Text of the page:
If, however, market interest rates (the “Spot Rates” red line in the above chart) were to go down in the near- or medium-term, several of the variables we’ve considered above would change.
First, the (market) interest rate used to (1) accrue interest on plan liabilities and (2) value plan liabilities (e.g., for financial statement and PBGC UVB/VRP purposes) would go down.
Second, as a result of the decrease in the valuation interest rate, the value of plan liabilities would increase. If there is not a corresponding increase in asset values, then the amount of the plan’s UVBs and the amount of VRPs the sponsor would have to pay with respect to the plan would also increase.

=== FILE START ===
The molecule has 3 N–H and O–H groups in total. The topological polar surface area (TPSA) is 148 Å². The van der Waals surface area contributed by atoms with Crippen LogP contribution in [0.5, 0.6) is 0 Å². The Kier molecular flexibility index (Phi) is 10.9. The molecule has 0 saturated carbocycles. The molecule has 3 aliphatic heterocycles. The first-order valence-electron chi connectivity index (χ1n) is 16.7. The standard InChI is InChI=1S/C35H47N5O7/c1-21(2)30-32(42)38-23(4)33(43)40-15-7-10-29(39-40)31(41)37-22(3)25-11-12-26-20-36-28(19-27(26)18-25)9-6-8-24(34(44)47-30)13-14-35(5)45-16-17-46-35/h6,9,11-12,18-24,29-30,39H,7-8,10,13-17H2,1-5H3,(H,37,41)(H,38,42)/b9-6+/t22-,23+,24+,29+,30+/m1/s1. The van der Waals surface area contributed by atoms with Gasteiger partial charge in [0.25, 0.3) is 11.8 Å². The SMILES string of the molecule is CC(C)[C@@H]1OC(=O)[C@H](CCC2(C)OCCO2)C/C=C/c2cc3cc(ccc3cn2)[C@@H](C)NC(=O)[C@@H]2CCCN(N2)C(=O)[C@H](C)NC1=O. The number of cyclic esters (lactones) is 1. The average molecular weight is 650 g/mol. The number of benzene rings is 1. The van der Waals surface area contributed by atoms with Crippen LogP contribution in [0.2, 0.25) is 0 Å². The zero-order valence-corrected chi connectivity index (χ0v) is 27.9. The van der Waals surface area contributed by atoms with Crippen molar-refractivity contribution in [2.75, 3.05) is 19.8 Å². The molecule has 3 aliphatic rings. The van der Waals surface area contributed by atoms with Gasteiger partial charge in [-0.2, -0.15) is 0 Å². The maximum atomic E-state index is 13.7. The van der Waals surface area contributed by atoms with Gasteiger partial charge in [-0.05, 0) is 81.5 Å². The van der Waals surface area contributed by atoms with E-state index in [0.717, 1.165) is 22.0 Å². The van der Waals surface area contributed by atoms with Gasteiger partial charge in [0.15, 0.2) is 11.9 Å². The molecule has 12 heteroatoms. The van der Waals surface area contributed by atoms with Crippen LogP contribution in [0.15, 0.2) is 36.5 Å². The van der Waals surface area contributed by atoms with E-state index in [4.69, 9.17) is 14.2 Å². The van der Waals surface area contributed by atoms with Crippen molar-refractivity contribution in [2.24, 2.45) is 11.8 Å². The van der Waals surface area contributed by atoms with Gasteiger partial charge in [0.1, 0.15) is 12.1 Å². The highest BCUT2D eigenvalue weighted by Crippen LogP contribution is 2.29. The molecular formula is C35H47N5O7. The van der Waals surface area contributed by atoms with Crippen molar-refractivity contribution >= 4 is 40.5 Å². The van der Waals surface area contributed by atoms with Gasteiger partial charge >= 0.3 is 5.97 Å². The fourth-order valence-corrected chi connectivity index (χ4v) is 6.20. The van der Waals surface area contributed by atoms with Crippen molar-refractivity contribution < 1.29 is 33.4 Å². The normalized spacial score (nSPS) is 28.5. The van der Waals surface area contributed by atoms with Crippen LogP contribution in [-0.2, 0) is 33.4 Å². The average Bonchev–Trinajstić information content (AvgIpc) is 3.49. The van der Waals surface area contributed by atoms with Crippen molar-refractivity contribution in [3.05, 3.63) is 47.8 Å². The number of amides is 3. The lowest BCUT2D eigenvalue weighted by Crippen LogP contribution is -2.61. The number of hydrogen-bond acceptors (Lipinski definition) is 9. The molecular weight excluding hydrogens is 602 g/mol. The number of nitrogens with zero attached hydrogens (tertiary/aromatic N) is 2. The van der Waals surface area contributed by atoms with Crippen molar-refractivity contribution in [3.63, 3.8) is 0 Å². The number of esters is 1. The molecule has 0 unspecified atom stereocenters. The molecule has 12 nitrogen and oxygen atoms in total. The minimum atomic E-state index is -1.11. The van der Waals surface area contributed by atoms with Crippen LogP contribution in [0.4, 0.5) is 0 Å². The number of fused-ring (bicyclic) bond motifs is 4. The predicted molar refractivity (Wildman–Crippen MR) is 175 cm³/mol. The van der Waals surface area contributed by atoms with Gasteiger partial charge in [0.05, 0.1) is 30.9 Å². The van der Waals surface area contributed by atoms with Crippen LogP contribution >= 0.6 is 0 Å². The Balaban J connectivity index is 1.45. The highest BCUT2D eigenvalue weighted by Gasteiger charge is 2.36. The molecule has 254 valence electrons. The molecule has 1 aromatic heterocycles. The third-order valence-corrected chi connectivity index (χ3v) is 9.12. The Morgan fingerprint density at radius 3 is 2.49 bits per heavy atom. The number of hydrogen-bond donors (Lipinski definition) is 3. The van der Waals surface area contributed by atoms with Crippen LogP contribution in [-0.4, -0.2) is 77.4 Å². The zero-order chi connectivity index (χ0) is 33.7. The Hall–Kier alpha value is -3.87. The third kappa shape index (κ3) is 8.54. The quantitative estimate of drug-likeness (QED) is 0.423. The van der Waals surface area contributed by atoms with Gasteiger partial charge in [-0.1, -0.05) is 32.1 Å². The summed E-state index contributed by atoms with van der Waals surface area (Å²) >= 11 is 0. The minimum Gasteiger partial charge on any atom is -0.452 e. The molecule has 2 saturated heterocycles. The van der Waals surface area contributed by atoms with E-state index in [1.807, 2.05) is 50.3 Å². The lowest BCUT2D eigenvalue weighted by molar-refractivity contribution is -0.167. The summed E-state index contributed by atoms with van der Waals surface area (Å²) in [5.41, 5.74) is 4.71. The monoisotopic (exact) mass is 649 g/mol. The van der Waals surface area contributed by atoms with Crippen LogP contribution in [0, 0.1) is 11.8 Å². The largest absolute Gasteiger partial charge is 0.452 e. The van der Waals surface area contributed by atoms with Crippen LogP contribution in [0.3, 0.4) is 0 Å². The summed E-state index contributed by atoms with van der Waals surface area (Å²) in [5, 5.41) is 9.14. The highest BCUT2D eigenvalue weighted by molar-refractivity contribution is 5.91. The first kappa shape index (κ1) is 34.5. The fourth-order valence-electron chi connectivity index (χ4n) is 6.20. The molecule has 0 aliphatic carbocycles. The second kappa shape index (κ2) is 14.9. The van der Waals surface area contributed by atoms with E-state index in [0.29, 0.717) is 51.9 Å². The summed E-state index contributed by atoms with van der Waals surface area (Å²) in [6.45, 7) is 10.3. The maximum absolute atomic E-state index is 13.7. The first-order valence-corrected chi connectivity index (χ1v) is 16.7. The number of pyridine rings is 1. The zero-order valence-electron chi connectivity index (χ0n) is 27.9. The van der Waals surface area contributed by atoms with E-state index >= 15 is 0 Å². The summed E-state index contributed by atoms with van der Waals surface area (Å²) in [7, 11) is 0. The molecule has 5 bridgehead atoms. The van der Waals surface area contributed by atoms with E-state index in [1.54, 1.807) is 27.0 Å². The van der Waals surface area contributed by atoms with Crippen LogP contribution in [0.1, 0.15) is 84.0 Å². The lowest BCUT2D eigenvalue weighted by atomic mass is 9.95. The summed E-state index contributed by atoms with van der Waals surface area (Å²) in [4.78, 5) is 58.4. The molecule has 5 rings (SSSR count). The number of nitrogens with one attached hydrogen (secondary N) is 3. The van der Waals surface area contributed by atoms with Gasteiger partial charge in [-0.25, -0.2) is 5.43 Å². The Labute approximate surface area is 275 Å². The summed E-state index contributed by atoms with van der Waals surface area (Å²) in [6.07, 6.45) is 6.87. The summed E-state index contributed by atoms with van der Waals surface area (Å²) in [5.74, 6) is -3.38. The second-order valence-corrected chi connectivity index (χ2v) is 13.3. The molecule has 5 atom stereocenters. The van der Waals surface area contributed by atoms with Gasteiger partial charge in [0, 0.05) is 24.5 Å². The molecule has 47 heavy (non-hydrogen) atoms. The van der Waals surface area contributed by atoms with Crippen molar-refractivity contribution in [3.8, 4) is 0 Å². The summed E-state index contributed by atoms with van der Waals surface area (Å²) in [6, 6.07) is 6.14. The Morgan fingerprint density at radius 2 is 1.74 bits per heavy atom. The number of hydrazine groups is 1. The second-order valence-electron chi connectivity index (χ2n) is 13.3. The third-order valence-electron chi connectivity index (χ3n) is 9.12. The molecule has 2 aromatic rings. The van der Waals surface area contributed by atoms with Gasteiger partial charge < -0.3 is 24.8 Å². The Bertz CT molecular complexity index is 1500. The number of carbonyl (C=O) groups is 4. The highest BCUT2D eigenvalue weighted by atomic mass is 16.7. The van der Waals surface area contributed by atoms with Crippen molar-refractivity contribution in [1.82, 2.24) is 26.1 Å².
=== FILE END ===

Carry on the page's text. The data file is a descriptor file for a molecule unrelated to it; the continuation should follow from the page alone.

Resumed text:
Third, the interest rate used for determining ERISA minimum funding would, because of 25-year smoothing and the ARPA changes, not decrease as much as market rates. As a result, the plan would be allowed to determine plan contributions based on liabilities determined at an above-market interest rate, and the plan could be systematically underfunded, effectively increasing the period over which the plan would have to be funded.
Fourth, the cost of borrowing would (presumably) go down.
There is no easy way to summarize the interaction of these variables in this situation. What can be said (briefly) is that where the sponsor has not fully funded the plan and implemented an LDI strategy, in the event of a decrease in future interest rates:
- The plan’s financial condition will have worsened, because of the increase in liability values (assuming no (or an insufficient) offsetting increase in plan asset values).
- On the other hand, the annual cost of funding the plan over time and the cost of borrowing-and-funding will have gone down (because of the lower interest rate cost/cost of borrowing).